A third line of inquiry to pursue in this Talmudic reading is Levinas’ hermeneutic, the principles underlying the act of interpreting. In the first place, they are in themselves an embodiment of the philosophy he extracts from the text. He begins each of his readings by assuming that there is a teaching to be found in the text, a unity and a progression of thought.  He does so before he has examined the contents. He then proceeds by “rubbing the text,” forcing a meaning to come out that speaks into the present, erasing the layers of time that have silenced it as a living teaching.  The words in the text, voices of human beings who address us, evoke a response from us. “To hear a voice speaking to you is ipso facto to accept obligation toward the one speaking.”  That response is there first, before we have read the contents. It is a doing before hearing. But as Levinas stresses many times in this lesson, the hearing does follow. To be responsible to the authors, one must use reason to discover the teaching hidden within their exchanges. One must save them from oblivion. The image of rubbing the text is preceded by the image of drawing blood, of bringing to life. “As if by chance, to rub in such a way that blood spurts out is perhaps the way one must ‘rub’ the text to arrive at the life it conceals.”  To be responsible to the voices in the text does not necessarily mean to agree with them but to give them a hearing.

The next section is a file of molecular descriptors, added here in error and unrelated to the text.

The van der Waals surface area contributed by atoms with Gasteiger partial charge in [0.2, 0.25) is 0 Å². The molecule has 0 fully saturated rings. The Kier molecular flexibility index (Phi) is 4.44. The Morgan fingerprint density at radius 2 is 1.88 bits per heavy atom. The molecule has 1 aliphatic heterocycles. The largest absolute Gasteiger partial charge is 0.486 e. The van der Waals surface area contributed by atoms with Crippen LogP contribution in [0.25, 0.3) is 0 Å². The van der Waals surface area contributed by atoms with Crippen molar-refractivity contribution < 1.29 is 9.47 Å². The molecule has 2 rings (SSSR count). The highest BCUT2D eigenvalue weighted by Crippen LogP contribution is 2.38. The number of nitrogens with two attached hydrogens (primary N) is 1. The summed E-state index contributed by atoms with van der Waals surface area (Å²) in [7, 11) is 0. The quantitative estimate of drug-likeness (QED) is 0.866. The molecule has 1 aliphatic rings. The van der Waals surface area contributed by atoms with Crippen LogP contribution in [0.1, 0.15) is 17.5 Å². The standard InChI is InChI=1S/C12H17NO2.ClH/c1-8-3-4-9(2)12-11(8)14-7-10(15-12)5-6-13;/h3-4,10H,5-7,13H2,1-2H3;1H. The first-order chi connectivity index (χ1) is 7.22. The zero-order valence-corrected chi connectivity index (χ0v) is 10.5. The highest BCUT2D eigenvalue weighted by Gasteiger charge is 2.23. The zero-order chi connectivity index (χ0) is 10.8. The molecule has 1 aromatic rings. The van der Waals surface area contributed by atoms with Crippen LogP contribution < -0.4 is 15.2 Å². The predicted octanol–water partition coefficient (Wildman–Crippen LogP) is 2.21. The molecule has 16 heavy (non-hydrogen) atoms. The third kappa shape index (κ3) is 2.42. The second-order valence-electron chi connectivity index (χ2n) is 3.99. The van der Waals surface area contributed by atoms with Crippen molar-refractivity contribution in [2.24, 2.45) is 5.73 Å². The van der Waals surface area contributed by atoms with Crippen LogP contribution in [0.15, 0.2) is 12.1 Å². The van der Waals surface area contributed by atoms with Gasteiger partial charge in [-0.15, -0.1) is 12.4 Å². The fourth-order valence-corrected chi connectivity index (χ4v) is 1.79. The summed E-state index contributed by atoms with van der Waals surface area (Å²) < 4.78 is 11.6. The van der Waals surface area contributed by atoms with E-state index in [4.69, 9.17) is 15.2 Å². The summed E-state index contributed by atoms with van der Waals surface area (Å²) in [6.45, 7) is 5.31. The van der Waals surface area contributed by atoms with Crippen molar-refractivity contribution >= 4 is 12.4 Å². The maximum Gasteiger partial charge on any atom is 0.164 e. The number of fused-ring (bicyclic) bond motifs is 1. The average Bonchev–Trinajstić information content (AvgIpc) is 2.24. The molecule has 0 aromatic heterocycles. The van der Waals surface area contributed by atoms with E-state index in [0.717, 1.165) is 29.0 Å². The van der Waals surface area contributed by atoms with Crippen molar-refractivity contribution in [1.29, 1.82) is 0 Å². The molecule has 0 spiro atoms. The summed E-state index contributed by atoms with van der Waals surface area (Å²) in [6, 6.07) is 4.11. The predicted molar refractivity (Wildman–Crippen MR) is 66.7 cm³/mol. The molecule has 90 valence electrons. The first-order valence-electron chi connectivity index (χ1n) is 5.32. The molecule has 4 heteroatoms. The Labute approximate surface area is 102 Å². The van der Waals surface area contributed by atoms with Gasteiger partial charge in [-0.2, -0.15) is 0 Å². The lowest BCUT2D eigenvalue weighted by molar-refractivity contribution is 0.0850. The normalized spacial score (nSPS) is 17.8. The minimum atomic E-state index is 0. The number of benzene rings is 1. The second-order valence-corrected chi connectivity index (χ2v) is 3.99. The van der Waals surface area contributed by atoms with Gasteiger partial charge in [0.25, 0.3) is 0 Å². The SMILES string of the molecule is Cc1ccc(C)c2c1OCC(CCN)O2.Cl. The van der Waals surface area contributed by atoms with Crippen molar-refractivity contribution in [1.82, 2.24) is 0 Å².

Levinas has sometimes been accused of imposing his philosophy on the text rather than deriving it from it, of doing violence to the text not in the sense of liberating its meaning but in the sense of distorting it to fit his own.  In a lecture such as “The Temptation of Temptation,” the charge seems particularly pertinent in that while it is very clear that the rabbis are intrigued by the reversal of the normal order in the biblical expression naase ve nishma , and praise it, and it is also clear that in this particular sugya, the Israelites accept the Torah without having evaluated its content, there is indeed a large gap between Levinas’ notion of a responsibility, there before we choose it, and what the rabbis explicitly say. Levinas himself is aware of this gap. At the end of his essay, he says: “Allow me to add a few philosophical considerations, either inspired by this commentary or which inspired the commentary in the first place.”  He leaves room for the fact that he is interpreting the text within his own philosophy. But, if we read his various essays on hermeneutics, this does not mean for him a distortion of the tradition but maintaining its life.  Every interpreter is necessary in order to bring out one aspect of the meaning of the text.  Does this mean that anyone can say anything? Obviously not, for an entire education in Jewish sources in necessary, including a knowledge of the original languages of the text,  a long exposure to previous Jewish commentators,  an initiation by a master,  an imitation of the Talmudic sages’ own way of reading, among many other injunctions. But in the end, an interpretation is always a mixture of what is in the text and the subjectivity of the interpreter. There is absolutely no way to get away from that, nor is it desirable that one should. Training in all the above-mentioned ways is obligatory but it limits the risk of arbitrariness rather than eliminating it. What is midrash, rabbinic interpretation, but an arbitrariness that has been educated in a school of midrash?  Maybe here too Jewish and European thought need to confront one another. The very confrontation allows for the necessary boldness characteristic of midrashic readings, at least for our times.